I shall never forget the day I spent in July in Freetown, capital of Sierra Leone. It brought home to me the extreme suffering but also the resilience and hope that form the reality of Africa today. In more than 30 years of work for the United Nations -- including recent visits to sites of genocide in Rwanda and to victims of "ethnic cleansing" in Kosovo -- nothing had quite prepared me for this.
I visited a rehabilitation center for "amputees." The word suggests an operation under anesthesia to save a patient's life. But this was the opposite. These had been healthy people until they were forced to lie spread-eagled on the ground while their limbs -- and other parts of their bodies -- were hacked off, sometimes with blunted farm implements. Many had not survived.
I saw an 86-year-old woman who had lost her feet in this way. I held in my arms a 2-year-old girl whose right arm had been cut off. These atrocities were done in cold blood to terrorize the population. As a result, almost a quarter of Sierra Leone's 4.5 million people are now refugees. What comfort can we offer such people? How can we begin to explain, let alone justify, such acts? They make all our fine speeches about peace and humanity seem inadequate, even futile.
And yet I could not help being impressed by the courage of these victims and the dedication of the people caring for them. The following day I met some of the refugees in neighboring Guinea. They have swollen the population there -- already desperately poor -- by more than 10 percent and yet have been received with great generosity. They welcomed us with songs of yearning for their homeland. They rejoiced at the help their "brothers and sisters" in Kosovo were getting and hoped their own plight would now receive similar attention. I cannot forget such courage, nor turn my back on such need.
Outside the rehabilitation center, in the streets of Freetown, some of the world's poorest people were celebrating the agreement signed the previous day by their country's leaders, ending eight years of civil war. Their joy expressed the hope that this peace, unlike previous ones, would truly free them from the fear of violence, giving them a real chance to improve their lives.
Yet they knew, and I knew, that the price of peace was an amnesty and a power-sharing deal. The leaders of the movement that had seized power illegally would now sit in cabinet alongside the elected president and be given charge of gold and diamonds -- the country's economic lifeline.
Such a peace is not easy to accept, either for Sierra Leone's people or for the rest of the world. It is very hard to reconcile with the goal of "ending the culture of impunity," which inspires the U.N. tribunals for Rwanda and the former Yugoslavia, and the future International Criminal Court. That is why my representative had to enter a reservation when he signed the peace agreement, making it clear that, for the United Nations, the amnesty cannot cover crimes such as genocide or other grave breaches of international humanitarian law. Yet at the same time, the United Nations cannot stand between Sierra Leone's people and their only hope of ending such a long and brutal conflict.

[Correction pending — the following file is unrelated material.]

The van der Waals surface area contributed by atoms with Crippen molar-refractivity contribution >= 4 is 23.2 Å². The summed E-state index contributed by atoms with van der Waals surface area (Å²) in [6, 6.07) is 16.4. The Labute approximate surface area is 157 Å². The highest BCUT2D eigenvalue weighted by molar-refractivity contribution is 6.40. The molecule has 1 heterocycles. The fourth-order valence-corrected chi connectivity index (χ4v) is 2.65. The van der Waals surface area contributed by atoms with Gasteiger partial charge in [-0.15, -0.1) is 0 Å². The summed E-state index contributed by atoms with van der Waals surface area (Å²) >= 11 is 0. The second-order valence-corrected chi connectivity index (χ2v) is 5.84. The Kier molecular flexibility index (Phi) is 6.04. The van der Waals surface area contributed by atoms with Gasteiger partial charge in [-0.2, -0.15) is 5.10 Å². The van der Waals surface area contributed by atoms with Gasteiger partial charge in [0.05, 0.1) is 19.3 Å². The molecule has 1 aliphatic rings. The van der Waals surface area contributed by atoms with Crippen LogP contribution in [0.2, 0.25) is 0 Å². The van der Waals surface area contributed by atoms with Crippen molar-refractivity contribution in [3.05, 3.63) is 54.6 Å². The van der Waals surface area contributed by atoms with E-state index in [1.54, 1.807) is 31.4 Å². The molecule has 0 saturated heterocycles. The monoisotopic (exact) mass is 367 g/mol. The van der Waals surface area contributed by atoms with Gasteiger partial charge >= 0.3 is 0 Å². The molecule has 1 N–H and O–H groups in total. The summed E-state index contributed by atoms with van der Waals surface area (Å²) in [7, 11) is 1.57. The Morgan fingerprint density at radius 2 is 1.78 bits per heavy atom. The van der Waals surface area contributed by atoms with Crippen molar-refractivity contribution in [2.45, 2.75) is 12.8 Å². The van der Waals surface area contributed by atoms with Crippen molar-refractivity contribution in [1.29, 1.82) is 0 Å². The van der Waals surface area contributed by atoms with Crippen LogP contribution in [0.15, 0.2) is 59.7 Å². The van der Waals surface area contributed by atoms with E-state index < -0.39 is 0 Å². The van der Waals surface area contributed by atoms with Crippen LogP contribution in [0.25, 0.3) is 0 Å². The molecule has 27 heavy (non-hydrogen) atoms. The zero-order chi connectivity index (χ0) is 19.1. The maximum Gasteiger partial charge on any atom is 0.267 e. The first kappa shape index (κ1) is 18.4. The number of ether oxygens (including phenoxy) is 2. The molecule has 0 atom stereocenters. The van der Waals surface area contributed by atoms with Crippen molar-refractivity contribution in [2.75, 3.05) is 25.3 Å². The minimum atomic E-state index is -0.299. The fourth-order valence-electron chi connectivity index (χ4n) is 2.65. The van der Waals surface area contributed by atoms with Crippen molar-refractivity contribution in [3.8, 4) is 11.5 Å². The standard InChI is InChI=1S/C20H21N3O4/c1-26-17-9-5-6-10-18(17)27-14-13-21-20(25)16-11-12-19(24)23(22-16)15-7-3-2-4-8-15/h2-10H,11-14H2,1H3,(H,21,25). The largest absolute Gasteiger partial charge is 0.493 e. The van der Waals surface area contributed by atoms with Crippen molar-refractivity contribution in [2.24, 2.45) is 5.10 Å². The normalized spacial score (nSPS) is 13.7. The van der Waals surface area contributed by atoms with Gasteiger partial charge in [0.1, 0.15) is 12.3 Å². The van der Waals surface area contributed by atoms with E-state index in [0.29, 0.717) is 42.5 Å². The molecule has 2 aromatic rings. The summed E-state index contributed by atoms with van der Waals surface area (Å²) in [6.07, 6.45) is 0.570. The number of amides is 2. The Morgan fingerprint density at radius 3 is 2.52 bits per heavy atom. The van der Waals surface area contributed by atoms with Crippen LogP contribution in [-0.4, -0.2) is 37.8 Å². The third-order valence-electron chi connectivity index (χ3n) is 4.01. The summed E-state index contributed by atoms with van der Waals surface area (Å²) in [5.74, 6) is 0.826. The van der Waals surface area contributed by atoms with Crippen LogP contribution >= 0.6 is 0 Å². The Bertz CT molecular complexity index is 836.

No one can feel happy about a peace obtained on such terms. Yet we should recognize the real effort of African solidarity that lies behind it. Troops from Nigeria, Ghana, Guinea and Mali, acting on behalf of the Economic Community of West African States, drove the rebels out of Freetown and restored the elected president. Togo and other West African countries then patiently brokered the agreement.
In central Africa, a similar combination of military and diplomatic interventions has produced a cease-fire agreement, tenuous as yet, in the Democratic Republic of Congo. And in East Africa, Eritrea and Ethiopia have accepted, at least in principle, the peace plan worked out by the Organization of African Unity.
At this month's OAU summit in Algiers, Africa's leaders agreed -- in a welcome change from earlier years -- on the importance of the rule of law, respect for the will of the people and human rights, and on the need to focus on social and economic development. And many individual Africans are not waiting for their leaders but acting on their own initiative to confront and solve their problems. I think of women such as Maggy, a Burundian Tutsi, and Beatrice, a Rwandan Hutu, who lost their families in ethnic massacres and now run an inter-ethnic orphanage together. Or of Priscilla Misihairabwi, leader of an AIDS support network, who led a successful campaign to make female condoms available throughout Zimbabwe.
If such people got the international support that the people of Kosovo are now getting, Africa would have a real chance to turn the corner. The boy soldiers can be demobilized and their weapons confiscated, and they can be turned into useful members of society -- but only if they have schools to go to and jobs to do. So many things have to be built or rebuilt, in such a short time, if the hope of peace is to be fulfilled.
Without timely help, countries such as Sierra Leone may soon fall back into the cycle of violence and despair. Never has Africa been more in need of political and financial help. But never, perhaps, has it been better placed to benefit from them. The right kind of aid now, carefully directed to those best able to use it, could pay off a thousand-fold.
The writer is secretary general of the United Nations.